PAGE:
House set to vote on sweeping voting, government ethics bill
Andrew Trunsky, DCNF
The House of Representatives is set to vote Wednesday on HR 1, an expansive voting and government ethics bill that would overhaul the nation’s election system.
The bill, titled the “For the People Act,” was the first that Democrats passed after taking the House in 2018, but it was not brought to a vote in the Republican-controlled Senate. Now, Democrats hope that united party control is enough to turn the bill into law, though it is still unlikely that it will gather enough support from GOP senators.
The bill, led by Maryland Democratic Rep. John Sarbanes and co-sponsored by every Democratic representative, would vastly increase voter access and give the federal government a much larger role in dictating election laws.
“We need to do what we can to establish baseline standards and best practices that allow people to register and vote in America without it being an obstacle course for them,” Sarbanes told CNN, adding that the bill would counter measures taken by state Republicans that tightening election laws.
“All of these things are designed to restore people’s faith in democracy at a time when we can see with our own eyes that things are pretty shaky,” he said.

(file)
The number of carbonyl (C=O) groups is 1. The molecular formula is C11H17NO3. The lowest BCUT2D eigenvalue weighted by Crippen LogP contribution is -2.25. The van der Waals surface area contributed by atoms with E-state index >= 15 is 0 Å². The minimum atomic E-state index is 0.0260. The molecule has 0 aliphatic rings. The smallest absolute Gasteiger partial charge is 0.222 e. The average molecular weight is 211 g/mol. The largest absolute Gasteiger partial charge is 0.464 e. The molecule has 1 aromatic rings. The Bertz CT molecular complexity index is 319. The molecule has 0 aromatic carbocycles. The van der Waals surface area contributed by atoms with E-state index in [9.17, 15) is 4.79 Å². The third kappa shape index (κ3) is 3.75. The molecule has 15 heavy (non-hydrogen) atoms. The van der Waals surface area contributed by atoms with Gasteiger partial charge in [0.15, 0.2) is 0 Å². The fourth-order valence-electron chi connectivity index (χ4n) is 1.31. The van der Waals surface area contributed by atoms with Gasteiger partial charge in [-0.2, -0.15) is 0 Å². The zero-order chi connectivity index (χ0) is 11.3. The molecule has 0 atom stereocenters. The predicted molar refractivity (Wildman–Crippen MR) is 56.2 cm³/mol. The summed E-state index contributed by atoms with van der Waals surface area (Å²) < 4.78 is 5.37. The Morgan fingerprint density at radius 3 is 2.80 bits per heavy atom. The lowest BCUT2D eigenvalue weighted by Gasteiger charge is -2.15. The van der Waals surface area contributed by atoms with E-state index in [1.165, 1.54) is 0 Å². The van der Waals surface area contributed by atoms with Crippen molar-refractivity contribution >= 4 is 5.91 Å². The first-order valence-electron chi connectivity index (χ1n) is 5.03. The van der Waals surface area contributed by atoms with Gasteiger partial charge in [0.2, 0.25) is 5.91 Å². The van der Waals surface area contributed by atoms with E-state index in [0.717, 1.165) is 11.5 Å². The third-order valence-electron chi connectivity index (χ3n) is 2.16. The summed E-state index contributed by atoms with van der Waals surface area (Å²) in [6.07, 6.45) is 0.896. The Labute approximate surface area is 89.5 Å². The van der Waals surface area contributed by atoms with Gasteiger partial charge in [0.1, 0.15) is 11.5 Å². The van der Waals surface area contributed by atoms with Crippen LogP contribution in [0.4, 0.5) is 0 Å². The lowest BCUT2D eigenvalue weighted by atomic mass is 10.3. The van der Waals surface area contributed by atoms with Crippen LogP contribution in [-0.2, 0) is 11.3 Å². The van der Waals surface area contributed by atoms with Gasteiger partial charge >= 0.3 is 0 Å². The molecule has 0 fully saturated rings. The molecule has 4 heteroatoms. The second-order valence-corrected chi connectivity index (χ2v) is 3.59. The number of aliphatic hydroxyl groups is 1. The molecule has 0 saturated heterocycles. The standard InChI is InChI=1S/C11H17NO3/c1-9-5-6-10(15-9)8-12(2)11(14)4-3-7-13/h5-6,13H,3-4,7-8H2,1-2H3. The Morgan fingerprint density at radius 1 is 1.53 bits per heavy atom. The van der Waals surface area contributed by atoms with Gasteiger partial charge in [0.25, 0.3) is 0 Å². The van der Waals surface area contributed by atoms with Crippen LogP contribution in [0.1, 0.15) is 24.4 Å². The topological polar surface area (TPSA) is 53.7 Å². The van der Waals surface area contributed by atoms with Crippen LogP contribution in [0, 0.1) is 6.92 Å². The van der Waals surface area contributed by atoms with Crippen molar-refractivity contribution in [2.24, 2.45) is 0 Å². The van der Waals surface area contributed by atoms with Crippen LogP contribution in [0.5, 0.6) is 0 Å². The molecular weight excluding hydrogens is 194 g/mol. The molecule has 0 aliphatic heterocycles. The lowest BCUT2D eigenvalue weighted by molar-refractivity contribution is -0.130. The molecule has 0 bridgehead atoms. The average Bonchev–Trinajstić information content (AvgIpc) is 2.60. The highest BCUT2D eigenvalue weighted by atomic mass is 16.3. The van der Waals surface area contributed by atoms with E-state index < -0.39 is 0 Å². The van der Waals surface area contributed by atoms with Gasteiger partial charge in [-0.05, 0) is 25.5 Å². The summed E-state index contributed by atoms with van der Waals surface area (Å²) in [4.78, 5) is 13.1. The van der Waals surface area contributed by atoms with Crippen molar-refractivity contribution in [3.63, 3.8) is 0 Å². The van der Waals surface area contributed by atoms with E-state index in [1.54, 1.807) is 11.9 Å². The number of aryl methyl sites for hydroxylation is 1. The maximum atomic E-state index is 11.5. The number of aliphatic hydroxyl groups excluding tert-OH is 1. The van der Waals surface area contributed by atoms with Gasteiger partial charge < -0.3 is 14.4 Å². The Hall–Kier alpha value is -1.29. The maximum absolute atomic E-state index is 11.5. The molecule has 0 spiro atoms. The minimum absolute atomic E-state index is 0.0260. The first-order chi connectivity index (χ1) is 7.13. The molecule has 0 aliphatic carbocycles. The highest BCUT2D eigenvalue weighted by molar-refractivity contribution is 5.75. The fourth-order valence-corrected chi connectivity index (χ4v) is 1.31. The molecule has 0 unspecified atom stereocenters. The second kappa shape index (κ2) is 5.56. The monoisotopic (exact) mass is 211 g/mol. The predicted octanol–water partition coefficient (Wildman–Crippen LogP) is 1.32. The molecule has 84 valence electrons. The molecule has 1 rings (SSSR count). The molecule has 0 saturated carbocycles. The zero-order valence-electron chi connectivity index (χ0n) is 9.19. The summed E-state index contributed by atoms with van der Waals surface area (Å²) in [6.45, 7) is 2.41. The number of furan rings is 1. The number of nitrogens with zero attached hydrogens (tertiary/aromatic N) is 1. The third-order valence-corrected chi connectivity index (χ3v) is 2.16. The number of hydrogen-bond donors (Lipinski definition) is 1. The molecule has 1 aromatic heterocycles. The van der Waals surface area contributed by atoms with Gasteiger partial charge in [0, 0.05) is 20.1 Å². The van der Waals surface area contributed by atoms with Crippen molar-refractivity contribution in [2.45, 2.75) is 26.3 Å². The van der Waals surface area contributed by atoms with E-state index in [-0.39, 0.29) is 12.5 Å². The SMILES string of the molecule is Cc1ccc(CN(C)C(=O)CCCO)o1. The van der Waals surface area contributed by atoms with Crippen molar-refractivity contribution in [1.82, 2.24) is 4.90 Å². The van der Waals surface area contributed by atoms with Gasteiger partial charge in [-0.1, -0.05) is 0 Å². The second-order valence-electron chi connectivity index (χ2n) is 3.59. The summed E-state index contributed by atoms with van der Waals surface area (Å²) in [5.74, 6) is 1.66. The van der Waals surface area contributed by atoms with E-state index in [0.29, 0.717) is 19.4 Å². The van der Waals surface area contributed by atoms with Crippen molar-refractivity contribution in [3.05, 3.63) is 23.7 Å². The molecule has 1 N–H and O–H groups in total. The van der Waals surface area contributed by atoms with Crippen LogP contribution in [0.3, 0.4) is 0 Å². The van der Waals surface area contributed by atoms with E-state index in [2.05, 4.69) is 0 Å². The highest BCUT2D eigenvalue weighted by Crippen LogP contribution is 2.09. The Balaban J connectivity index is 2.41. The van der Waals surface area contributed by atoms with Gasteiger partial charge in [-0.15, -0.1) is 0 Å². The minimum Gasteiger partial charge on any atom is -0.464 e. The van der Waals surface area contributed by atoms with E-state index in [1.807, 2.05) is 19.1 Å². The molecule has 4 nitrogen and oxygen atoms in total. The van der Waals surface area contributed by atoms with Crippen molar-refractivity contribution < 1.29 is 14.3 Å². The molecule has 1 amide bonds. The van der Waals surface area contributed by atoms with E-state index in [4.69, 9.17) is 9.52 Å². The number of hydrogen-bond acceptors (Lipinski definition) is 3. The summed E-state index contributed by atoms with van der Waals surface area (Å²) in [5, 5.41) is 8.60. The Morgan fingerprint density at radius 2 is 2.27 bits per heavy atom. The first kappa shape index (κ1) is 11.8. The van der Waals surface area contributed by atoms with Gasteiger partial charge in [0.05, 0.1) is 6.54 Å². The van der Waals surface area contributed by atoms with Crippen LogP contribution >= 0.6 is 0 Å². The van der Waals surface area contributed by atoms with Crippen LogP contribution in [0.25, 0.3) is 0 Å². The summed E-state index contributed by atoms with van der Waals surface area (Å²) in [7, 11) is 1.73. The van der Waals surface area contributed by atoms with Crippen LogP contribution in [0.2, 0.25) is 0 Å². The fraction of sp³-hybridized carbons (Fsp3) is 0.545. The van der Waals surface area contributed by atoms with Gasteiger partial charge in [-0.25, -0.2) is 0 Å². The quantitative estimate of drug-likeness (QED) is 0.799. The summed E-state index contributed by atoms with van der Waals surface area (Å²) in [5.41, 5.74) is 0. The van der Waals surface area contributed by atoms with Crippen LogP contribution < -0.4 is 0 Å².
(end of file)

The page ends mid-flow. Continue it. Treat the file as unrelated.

Sarbanes was echoed by House Majority Leader Steny Hoyer, who told reporters Tuesday that “HR 1 needs to pass because the Republican state legislators, concerned about their losses … are again upping their efforts to make it more difficult for people to vote.”
In addition to effectively banning states from restricting absentee voting and federalizing the decennial redistricting process, the bill also adopts multiple ethics changes within the federal government. These changes include banning congressional lawmakers from sitting on corporate boards and prohibit them from using taxpayer funds to reach settlements in employer discrimination cases for which they are at fault.
It would also call for a constitutional amendment to overturn Citizens United, the 2010 Supreme Court case that cleared the way for unlimited political spending for corporations and other organizations.
Despite some widely-agreed upon provisions, Republicans have criticized the bill as a means to give Democrats an electoral advantage and strip states of their authority over their own electoral process.
Former Vice President Mike Pence said Tuesday that the bill would “increase opportunities for election fraud, trample the First Amendment” and “further erode confidence in our elections.”
“[It] should be rejected by every member of Congress and opposed by every patriotic American,” he added.
House Minority Leader Kevin McCarthy echoed Pence, saying Tuesday on Twitter that Democrats are supporting the bill to “put a thumb on the scale of every election in America.”